The Most Expensive Free Resource That Will Determine Your Success

Photo by Boris Pavlikovsky

“Be careful not to compromise what you want most for what you want now.” – Zig Ziglar

I am grappling with a life-defining decision. My thirteen years old son wants to leave home to go after his dream. How would you advise I respond to this request? Let me give you a little background to help.

After a two-year absence, I am relishing my time at home with the family. I have come to appreciate better the simple things I would before take for granted. Having family dinner, watching TV together and driving to and from school feels refreshing and fulfilling.

One day, I had to pick up my daughter from a late afternoon after-school activity. While she was waiting, her friends asked her how she would be getting home. “My dad is picking me up,” she replied. My daughter later told her mum that she felt great being able to say to her friends, “my dad is picking me up.” 

That made me feel the pain of my long absence. Yet, I am grateful to be around to help them in deciding on the next critical step in their young adult lives. Understandably, my eldest daughter is preparing for university life. I am happy to be here asking the questions that will unfold the answers she needs.

David’s situation is unexpected and unfamiliar. I was not thinking of having the “leaving-home” conversation with him just yet. He just turned 13! But he was prepared. He decided he wants to go to an academy in Spain to develop his skills and have a chance of making a football (soccer) career.

The five games I have watched him play were an absolute delight. My head could not fit into the car after the praise and admiration from other parents. On that evidence, I had to agree to meet with his coach to discuss what was next for David. The meeting was lovely. And David waited anxiously to hear what we had agreed with his coach. So, after dinner, my wife and I had an adult talk with the newest teenager in the building.

We laid out two conditions. First, education is a must – no compromise, no negotiation and no buts. You need a proper education if football does not work out. You need an excellent education to manage your affairs if football works out. And you also need a sound education to manage life after football.

The second condition was timing. We said to David, “to increase your chances of making it as a professional player, the timing of your move is vital.” If you move too soon, you will deflate your confidence and may never recover. There are examples of players who moved to new clubs too early and never fulfilled their potential. Similarly, if you move too late, you might struggle to leave your comfort zone. David plays the keyboard, so we used the metaphor of playing music.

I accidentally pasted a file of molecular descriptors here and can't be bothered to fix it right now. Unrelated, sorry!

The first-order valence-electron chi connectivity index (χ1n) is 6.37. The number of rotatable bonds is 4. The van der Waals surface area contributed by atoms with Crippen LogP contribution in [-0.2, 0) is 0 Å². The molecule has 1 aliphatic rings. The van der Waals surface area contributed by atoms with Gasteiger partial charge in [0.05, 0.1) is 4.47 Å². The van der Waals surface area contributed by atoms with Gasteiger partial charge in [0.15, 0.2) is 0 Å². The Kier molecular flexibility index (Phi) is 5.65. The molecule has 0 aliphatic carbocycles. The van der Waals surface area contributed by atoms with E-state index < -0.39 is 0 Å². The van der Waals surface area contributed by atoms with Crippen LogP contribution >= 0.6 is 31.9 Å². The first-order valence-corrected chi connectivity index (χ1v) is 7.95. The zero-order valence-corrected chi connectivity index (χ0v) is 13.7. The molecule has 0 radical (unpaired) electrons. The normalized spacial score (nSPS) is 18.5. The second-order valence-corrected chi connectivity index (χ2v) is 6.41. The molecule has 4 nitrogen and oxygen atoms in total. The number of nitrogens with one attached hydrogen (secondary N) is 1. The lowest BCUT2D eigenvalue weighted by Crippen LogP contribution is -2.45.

You must hit the notes at the perfect time to play a beautiful piece. Too early or too late, the music will be off-tune. So it is with life pursuits. Success depends on perfect time. He understood and agreed to spend another season with his club in South Africa before looking abroad.

I had dinner with an ambitious and hardworking gentleman on my recent and first visit to Gaborone, Botswana. I asked him how he decided to leave employment to start his IT firm, which now has local and international clients. He told me it was easier for him to take the risk because he was unmarried and had no dependants. He probably would not have done it if he had waited after starting a family. It was all about timing.
In career, business or life in general, discerning the right time to do a thing might be the superpower you need to succeed. Sometimes things can be by chance, but if we are deliberate, we can choose the perfect time to execute our dreams and desires by practising the following habits:

1) Don’t set unrealistic deadlines or targets. Young Dunstan set a target to become a CFO by 35. Then I realised I needed to build more skills to be a successful CFO. I got my first CFO job at 44. Was I nine years late?

2) Work hard, be disciplined and stay committed. Consistency over a long period breeds lasting success. Work on yourself, develop the skills and have the discipline to stay the course.

3) Resist instant gratification. Resist the urge to eat the marshmallow. Stay focused on the ultimate prize.

4) Study your environment, trends, and patterns. David is taking the time to understand how the football system works. We are showing him trends, patterns and examples from current professional players.

5) Trust the process. We had to make David understand that he needs to go through a process to get to where he wants to go. It takes time to build anything good.

6) Be resilient and agile. You might will face challenges and setbacks. But never back down on your dreams. You must keep moving, ask for help if you must, and take a break if you should. But never quit. Be ready to alter your approach, but not the goal.

7) Be gentle with yourself; practice patience. You are not in a race with anyone. Know the difference between a deadline and the right time. Remember Colonel Sanders?

We all have 24 hours a day given to us at no charge. Yet popular wisdom advises us to “spend time wisely.” You spend time because you cannot recover it after it is gone. And how you spend your time now might cost you later.

So whatever dreams you pursue and whatever you do, please do it well, do your best, and above all, do it at the right time.

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